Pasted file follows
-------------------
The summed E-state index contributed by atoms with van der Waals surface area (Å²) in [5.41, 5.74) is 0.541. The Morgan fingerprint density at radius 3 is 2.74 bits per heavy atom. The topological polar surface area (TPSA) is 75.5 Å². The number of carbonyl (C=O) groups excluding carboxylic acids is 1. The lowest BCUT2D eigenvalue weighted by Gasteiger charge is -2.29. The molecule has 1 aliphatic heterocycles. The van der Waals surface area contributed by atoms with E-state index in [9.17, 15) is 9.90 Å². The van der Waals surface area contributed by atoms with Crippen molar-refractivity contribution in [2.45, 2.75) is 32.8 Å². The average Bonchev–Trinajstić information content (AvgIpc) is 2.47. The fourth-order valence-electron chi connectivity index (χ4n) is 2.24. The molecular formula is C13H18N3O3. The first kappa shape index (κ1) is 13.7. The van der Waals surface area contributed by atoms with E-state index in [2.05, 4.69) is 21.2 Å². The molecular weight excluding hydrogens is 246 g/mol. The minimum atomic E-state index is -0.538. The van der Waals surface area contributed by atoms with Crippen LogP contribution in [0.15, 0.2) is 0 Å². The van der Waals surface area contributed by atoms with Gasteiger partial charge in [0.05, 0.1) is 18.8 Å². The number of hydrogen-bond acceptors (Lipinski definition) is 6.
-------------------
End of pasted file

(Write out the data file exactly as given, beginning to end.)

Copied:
The summed E-state index contributed by atoms with van der Waals surface area (Å²) in [5.41, 5.74) is 0.541. The Morgan fingerprint density at radius 3 is 2.74 bits per heavy atom. The topological polar surface area (TPSA) is 75.5 Å². The number of carbonyl (C=O) groups excluding carboxylic acids is 1. The lowest BCUT2D eigenvalue weighted by Gasteiger charge is -2.29. The molecule has 1 aliphatic heterocycles. The van der Waals surface area contributed by atoms with E-state index in [9.17, 15) is 9.90 Å². The van der Waals surface area contributed by atoms with Crippen molar-refractivity contribution in [2.45, 2.75) is 32.8 Å². The average Bonchev–Trinajstić information content (AvgIpc) is 2.47. The fourth-order valence-electron chi connectivity index (χ4n) is 2.24. The molecular formula is C13H18N3O3. The first kappa shape index (κ1) is 13.7. The van der Waals surface area contributed by atoms with E-state index in [2.05, 4.69) is 21.2 Å². The molecular weight excluding hydrogens is 246 g/mol. The minimum atomic E-state index is -0.538. The van der Waals surface area contributed by atoms with Crippen LogP contribution in [0.15, 0.2) is 0 Å². The van der Waals surface area contributed by atoms with Gasteiger partial charge in [0.05, 0.1) is 18.8 Å². The number of hydrogen-bond acceptors (Lipinski definition) is 6.